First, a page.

Curt Brown is from Gardiner, Maine. In 1984, Curt Brown started serving as a foster parent for adult men with autism, caring for them around the clock in his own home. He served as caregiver, household manager, and attended to all the varied needs of the group of disabled men. When he retired form this role in 2008, he was caring for 7 men. Some of the men had literally lived with Curt Brown for over 20 years of their life and viewed him as a father figure. Curt Brown is an Autism Light because of his dedication and active role in supporting adults with autism.
The following is a descriptive photo collage of Curt Brown's story developed by Kevin Wellenius. Kevin Wellenius called his presentation, A Life Pretty Full of Love. The presentation by Kevin Wellenius (which contains actually audio in the version on his website) was superbly done and won 1st Place for Feature Audio Slideshow in the Best of Photo Journalism -2010. The photos were taken between 2007 and 2009 and followed Curt Brown's story prior to his retirement in the Fall of 2008, through when the adult men with autism were relocated to new homes. Note: If you put your cursor on the photo you can read a description of each one.
In the above presentation Curt Brown explains what he learned to make his foster parenting work. He said, "ultimately what we found was the most successful was making a cohesive family unit and treating everybody as a valid family member."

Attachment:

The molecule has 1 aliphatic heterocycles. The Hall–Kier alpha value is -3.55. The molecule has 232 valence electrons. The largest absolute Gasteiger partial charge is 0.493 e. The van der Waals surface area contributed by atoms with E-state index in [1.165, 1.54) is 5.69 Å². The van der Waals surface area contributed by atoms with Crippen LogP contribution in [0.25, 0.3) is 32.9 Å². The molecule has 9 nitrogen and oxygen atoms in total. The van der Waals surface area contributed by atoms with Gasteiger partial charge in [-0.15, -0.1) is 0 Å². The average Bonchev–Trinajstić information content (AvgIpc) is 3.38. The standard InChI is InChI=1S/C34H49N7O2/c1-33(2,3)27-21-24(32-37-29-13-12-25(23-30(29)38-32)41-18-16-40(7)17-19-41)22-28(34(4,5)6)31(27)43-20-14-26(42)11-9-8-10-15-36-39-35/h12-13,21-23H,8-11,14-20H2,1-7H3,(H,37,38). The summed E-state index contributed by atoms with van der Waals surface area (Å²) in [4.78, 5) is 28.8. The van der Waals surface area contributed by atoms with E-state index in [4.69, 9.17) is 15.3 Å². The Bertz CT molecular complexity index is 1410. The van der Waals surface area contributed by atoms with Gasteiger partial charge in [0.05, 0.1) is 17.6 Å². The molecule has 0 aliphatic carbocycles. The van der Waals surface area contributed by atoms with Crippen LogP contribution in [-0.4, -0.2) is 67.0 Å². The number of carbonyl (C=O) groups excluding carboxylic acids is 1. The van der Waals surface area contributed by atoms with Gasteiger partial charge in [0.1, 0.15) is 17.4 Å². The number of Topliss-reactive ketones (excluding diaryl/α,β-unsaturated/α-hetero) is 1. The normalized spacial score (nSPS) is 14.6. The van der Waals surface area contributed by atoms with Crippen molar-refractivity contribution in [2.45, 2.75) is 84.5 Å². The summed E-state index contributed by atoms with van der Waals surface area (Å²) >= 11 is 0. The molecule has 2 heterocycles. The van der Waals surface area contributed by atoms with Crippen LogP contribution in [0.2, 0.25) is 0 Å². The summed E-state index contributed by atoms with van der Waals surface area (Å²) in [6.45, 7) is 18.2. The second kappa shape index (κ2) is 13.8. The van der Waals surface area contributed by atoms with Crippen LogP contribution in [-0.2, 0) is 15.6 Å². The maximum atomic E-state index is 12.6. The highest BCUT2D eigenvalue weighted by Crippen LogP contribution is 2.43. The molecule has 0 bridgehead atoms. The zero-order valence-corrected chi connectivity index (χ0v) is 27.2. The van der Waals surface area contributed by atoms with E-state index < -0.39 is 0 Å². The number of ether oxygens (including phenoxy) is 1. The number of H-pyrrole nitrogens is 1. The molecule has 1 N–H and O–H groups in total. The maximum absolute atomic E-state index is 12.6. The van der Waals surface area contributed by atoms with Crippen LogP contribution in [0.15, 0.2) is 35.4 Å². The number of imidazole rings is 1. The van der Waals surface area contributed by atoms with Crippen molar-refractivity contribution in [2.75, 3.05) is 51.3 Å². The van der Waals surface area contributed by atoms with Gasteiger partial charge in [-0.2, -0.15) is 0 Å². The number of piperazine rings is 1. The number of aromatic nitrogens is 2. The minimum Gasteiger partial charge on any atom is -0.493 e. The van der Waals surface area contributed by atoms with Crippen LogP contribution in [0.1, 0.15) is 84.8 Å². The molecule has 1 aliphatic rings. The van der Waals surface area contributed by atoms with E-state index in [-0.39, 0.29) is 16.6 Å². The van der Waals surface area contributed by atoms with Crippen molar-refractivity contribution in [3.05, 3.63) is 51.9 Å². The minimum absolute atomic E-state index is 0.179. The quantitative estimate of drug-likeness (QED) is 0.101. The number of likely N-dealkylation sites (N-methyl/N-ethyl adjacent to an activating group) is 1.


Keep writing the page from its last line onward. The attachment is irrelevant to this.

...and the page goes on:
During the final years of Curt Brown's work, the seven men he cared for were Graham Weston, Ben Brendahl, Lee Calderwood, Keith Keller, Aaron Bridgham, Timmy Barton, and John Williamson. All the 7 men were found other suitable living arrangements when Curt Brown retired in 2008. Three of the more severely disabled men were kept together and ended up living together with the Mark and Sheila Pelletier family. Mark Pelletier knew the men because since 1996 he has worked with them in the Art & Crafts/Carpentry work program for the men where they builds recycled bird houses (Source). Curt Brown indicated in this presentation that he planned to keep in contact with the men and was going to invite some over to his home for special occasions or to give Mark and Sheila Pelletier respite.
Special thanks to Curt Brown for opening his home to adults with autism and taking on a role that must have been challenging at times. Curt Brown's choice to give of his life as a foster parent to adults with autism may have kept several adults with autism from being institutionalized or further marginalized by society over the years. The light of Curt Brown's work continues to be an example even though he is retired from this role. Curt Brown is the first Foster Parent to be named an Autism Light and his humble and consistent light for autism is one of the most inspiring to appear on Autism Light.
Autism Light honors diverse heroes to the world of autism.
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